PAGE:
“Though her MEO complaint was reportedly found to be ‘unsubstantiated,’ Valdovinos told the publication she now intends to take legal action against the U.S. Army for infringing upon her First Amendment rights by violating her freedom of religion. However, according to a statement from Valdovinos’s brigade officer that was obtained by Yahoo!, a commander’s inquiry into her allegations was found to have ‘concluded that the senior non-commissioned officer acted appropriately by enforcing the proper wear of the hijab, in compliance with Army Regulations.’”
So, an inquiry determined that her claims were unfounded, and she is suing anyway.
Armies have uniforms to avoid this sort of thing.
The idea of a uniform is to signify that various individuals are submitting — voluntarily, it’s a volunteer army — to a common purpose, and putting aside their differences in the service of a greater unity.
Is Cesilia Valdovinos doing that?
It’s noteworthy that we have seen Muslims claiming victim status many times before, and making false claims about being mistreated or brutalized: victimhood is a big business these days, and brings the victim many perks.
Is that what we are seeing here?
“Muslim soldier says she will sue Army for allegedly forcing her to remove hijab,” by Aris Folley, The Hill, April 3, 2019:
A Muslim soldier said she is preparing to sue the U.S. Army after her command sergeant major allegedly forced her to remove her hijab in front of others.
Sgt. Cesilia Valdovinos, a member the 704th Brigade Support Battalion who converted to Islam in 2016, told Yahoo! in a recent interview that her brigade commander, Col. David Zinn, granted her permission in June to wear a hijab while in uniform.
But Valdovinos told the publication that from that time forward, she experienced “extremely hateful” behavior because of her religion.
“I got called a ‘terrorist.’ I got called ‘ISIS.’ I hear comments that I’m the reason why 9/11 happened,” Valdovinos told Yahoo!. “There’s a lot of anger and animosity.”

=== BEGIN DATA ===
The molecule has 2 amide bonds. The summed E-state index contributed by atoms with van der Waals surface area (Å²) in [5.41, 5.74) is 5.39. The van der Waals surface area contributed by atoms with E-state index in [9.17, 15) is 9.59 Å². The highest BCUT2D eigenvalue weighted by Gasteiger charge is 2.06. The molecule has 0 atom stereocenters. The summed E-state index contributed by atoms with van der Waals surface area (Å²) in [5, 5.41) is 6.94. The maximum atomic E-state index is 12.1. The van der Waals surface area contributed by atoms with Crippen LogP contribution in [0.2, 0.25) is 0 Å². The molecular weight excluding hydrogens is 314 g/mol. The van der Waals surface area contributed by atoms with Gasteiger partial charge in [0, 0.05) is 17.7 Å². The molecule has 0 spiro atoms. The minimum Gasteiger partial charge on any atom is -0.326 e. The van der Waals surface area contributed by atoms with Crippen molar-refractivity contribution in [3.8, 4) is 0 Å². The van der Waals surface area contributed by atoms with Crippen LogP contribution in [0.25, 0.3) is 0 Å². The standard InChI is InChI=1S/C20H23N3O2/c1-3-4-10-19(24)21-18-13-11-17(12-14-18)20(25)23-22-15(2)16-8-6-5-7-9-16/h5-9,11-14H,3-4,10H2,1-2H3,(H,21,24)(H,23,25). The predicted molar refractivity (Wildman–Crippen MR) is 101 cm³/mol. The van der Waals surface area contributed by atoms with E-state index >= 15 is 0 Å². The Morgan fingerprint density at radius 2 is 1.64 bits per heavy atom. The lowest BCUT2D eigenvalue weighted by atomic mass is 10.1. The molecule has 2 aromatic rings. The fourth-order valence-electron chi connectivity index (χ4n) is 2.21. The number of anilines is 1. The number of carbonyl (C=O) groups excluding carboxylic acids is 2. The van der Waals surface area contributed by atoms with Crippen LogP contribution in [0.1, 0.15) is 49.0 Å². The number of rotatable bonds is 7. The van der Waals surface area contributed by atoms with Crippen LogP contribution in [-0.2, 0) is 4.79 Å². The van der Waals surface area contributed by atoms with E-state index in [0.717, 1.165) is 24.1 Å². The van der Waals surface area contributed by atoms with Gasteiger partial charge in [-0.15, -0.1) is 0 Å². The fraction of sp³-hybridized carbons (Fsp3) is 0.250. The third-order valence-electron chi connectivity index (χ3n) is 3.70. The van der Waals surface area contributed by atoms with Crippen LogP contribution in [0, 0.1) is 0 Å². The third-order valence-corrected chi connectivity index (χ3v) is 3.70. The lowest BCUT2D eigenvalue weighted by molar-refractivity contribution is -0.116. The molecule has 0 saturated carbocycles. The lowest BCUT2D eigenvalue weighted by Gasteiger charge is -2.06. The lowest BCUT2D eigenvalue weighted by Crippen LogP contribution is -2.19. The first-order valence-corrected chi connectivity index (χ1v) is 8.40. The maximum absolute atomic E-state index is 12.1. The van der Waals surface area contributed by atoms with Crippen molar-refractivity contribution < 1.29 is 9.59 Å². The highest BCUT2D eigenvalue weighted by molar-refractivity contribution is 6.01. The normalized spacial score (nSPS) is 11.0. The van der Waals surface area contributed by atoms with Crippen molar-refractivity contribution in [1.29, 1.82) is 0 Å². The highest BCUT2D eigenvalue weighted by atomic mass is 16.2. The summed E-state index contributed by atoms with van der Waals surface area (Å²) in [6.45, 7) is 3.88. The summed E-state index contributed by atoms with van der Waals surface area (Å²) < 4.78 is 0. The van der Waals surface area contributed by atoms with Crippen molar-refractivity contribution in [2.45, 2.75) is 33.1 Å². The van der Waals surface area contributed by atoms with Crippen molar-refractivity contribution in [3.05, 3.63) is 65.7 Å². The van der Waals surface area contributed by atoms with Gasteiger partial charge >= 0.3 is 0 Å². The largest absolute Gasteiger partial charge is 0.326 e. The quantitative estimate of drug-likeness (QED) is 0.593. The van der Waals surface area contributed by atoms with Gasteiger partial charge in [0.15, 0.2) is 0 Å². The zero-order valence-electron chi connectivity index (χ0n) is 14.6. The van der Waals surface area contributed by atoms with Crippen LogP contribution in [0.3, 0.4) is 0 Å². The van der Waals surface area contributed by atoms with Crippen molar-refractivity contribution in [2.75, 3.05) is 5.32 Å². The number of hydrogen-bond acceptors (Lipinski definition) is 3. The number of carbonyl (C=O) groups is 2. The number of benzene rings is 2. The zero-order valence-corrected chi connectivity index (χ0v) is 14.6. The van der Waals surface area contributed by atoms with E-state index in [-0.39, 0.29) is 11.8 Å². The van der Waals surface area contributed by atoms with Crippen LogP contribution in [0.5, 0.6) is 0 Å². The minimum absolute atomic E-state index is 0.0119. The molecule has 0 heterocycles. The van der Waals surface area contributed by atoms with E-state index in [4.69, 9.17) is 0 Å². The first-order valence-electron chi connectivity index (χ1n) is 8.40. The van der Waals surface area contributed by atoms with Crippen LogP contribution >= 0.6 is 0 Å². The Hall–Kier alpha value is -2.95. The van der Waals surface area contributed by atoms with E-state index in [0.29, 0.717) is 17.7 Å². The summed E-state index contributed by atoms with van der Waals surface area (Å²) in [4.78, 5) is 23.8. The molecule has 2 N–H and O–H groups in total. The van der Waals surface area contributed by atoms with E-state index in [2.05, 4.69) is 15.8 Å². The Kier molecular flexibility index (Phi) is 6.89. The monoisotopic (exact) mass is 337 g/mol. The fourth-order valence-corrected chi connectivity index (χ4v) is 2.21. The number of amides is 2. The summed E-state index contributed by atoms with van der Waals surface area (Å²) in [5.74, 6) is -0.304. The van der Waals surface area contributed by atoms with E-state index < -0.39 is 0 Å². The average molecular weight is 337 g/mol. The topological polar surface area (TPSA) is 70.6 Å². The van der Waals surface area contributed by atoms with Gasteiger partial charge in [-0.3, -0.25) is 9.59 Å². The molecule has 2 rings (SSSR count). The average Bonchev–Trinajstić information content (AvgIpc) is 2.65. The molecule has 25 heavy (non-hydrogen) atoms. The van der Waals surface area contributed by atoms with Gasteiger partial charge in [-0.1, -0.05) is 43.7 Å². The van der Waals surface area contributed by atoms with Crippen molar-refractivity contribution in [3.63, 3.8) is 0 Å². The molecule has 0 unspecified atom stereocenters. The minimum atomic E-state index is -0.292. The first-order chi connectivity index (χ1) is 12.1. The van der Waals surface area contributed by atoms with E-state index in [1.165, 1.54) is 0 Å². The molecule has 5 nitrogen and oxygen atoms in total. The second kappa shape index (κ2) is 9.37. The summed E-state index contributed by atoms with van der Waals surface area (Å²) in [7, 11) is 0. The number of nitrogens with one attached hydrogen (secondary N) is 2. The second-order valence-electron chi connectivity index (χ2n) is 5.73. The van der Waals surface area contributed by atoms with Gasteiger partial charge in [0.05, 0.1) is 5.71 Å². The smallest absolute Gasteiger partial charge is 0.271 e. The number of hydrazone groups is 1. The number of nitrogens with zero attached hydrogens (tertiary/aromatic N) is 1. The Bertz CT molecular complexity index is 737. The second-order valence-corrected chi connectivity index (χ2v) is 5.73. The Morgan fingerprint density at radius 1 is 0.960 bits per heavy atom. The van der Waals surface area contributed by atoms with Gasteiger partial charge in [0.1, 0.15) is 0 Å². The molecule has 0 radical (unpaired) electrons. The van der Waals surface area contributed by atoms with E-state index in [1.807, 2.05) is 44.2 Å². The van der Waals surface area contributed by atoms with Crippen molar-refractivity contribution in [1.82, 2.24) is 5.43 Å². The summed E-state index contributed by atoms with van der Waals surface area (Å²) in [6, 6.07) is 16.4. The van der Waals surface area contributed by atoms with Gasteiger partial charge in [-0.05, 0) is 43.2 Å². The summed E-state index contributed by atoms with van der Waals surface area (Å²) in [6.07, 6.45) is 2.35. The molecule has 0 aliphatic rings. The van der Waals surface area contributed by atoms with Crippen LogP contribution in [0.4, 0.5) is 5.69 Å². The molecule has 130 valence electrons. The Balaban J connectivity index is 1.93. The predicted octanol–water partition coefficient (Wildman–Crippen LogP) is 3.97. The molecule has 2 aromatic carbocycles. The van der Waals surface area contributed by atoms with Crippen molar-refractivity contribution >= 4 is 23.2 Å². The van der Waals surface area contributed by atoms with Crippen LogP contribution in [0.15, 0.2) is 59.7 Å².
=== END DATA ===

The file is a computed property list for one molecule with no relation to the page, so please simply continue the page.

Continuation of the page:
Valdovinos said she filed a complaint with the military’s Equal Opportunity Office last month, however, after her command sergeant major allegedly pulled her out of rank and ordered her to remove her head covering in front of her colleagues.
“I felt embarrassed and religiously raped in a sense,” Valdovinos said in an email to the Military Religious Freedom Foundation (MRFF), a nonprofit advocacy organization that is currently representing her, according to Yahoo!.
“My religious preference is only to unveil in front of my husband in the comfort of my own home,” she continued.
With the help of MRFF, Valdovinos reportedly filed an official complaint with the Military Equal Opportunity Office (MEO) over the incident shortly thereafter.
In the complaint, Valdovinos reportedly alleges she was removed from her post as a “culinary arts specialist” because of her “religious preference to not handle pork” and claims she was referred to as “the girl with the hood” by her sergeant, among a number of other incidents, according to Yahoo.
Though her MEO complaint was reportedly found to be “unsubstantiated,” Valdovinos told the publication she now intends to take legal action against the U.S. Army for infringing upon her First Amendment rights by violating her freedom of religion.
However, according to a statement from Valdovinos’s brigade officer that was obtained by Yahoo!, a commander’s inquiry into her allegations was found to have “concluded that the senior non-commissioned officer acted appropriately by enforcing the proper wear of the hijab, in compliance with Army Regulations.”…
Courtesy of Freedom Outpost
Article posted with permission from Robert Spencer
Robert Spencer is the director of Jihad Watch and author of the New York Times bestsellers The Politically Incorrect Guide to Islam (and the Crusades) and The Truth About Muhammad. His latest book is The Complete Infidel’s Guide to Iran. Follow him on Twitter here. Like him on Facebook here.